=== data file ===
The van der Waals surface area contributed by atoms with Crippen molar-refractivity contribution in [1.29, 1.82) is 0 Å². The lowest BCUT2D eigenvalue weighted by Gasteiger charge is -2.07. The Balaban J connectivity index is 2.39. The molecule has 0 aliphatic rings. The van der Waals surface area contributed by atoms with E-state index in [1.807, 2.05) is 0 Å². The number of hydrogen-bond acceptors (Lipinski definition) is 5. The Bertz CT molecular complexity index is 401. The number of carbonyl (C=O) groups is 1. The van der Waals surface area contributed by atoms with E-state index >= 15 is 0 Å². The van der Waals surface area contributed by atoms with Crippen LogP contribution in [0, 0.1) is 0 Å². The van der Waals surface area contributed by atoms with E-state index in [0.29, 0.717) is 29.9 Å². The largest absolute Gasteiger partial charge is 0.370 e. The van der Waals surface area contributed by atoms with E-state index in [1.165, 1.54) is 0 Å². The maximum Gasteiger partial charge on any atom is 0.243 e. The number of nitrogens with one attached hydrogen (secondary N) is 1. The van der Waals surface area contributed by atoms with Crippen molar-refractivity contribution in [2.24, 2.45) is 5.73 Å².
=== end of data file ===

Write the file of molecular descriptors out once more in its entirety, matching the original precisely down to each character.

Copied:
The van der Waals surface area contributed by atoms with Crippen molar-refractivity contribution in [1.29, 1.82) is 0 Å². The lowest BCUT2D eigenvalue weighted by Gasteiger charge is -2.07. The Balaban J connectivity index is 2.39. The molecule has 0 aliphatic rings. The van der Waals surface area contributed by atoms with E-state index in [1.807, 2.05) is 0 Å². The number of hydrogen-bond acceptors (Lipinski definition) is 5. The Bertz CT molecular complexity index is 401. The number of carbonyl (C=O) groups is 1. The van der Waals surface area contributed by atoms with E-state index >= 15 is 0 Å². The van der Waals surface area contributed by atoms with Crippen LogP contribution in [0, 0.1) is 0 Å². The van der Waals surface area contributed by atoms with E-state index in [0.29, 0.717) is 29.9 Å². The largest absolute Gasteiger partial charge is 0.370 e. The van der Waals surface area contributed by atoms with E-state index in [1.165, 1.54) is 0 Å². The maximum Gasteiger partial charge on any atom is 0.243 e. The number of nitrogens with one attached hydrogen (secondary N) is 1. The van der Waals surface area contributed by atoms with Crippen molar-refractivity contribution in [2.24, 2.45) is 5.73 Å².